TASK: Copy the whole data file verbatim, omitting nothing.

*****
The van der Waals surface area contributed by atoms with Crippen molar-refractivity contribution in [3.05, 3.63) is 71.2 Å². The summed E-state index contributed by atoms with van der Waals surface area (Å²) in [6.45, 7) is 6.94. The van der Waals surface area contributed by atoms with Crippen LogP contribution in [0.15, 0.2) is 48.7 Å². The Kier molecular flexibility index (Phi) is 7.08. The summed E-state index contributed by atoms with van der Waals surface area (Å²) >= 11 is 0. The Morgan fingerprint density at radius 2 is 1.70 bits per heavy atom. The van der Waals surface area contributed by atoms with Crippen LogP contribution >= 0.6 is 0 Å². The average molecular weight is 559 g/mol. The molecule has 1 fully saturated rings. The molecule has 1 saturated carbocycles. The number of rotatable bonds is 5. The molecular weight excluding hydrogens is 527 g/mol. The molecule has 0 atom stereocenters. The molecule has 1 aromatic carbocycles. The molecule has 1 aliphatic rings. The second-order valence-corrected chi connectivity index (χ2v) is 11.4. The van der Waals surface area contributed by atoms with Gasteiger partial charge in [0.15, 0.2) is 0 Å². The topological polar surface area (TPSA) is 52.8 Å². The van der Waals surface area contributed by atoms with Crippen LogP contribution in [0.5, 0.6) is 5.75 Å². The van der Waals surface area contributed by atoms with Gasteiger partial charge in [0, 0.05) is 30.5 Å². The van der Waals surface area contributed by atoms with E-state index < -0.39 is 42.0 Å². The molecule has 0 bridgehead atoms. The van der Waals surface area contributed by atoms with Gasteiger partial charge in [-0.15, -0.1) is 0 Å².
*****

The van der Waals surface area contributed by atoms with Crippen molar-refractivity contribution in [3.05, 3.63) is 71.2 Å². The summed E-state index contributed by atoms with van der Waals surface area (Å²) in [6.45, 7) is 6.94. The van der Waals surface area contributed by atoms with Crippen LogP contribution in [0.15, 0.2) is 48.7 Å². The Kier molecular flexibility index (Phi) is 7.08. The summed E-state index contributed by atoms with van der Waals surface area (Å²) >= 11 is 0. The Morgan fingerprint density at radius 2 is 1.70 bits per heavy atom. The van der Waals surface area contributed by atoms with Crippen LogP contribution >= 0.6 is 0 Å². The average molecular weight is 559 g/mol. The molecule has 1 fully saturated rings. The molecule has 1 saturated carbocycles. The number of rotatable bonds is 5. The molecular weight excluding hydrogens is 527 g/mol. The molecule has 0 atom stereocenters. The molecule has 1 aromatic carbocycles. The molecule has 1 aliphatic rings. The second-order valence-corrected chi connectivity index (χ2v) is 11.4. The van der Waals surface area contributed by atoms with Gasteiger partial charge in [0.15, 0.2) is 0 Å². The topological polar surface area (TPSA) is 52.8 Å². The van der Waals surface area contributed by atoms with Crippen LogP contribution in [0.5, 0.6) is 5.75 Å². The van der Waals surface area contributed by atoms with Gasteiger partial charge in [0, 0.05) is 30.5 Å². The van der Waals surface area contributed by atoms with E-state index < -0.39 is 42.0 Å². The molecule has 0 bridgehead atoms. The van der Waals surface area contributed by atoms with Gasteiger partial charge in [-0.15, -0.1) is 0 Å².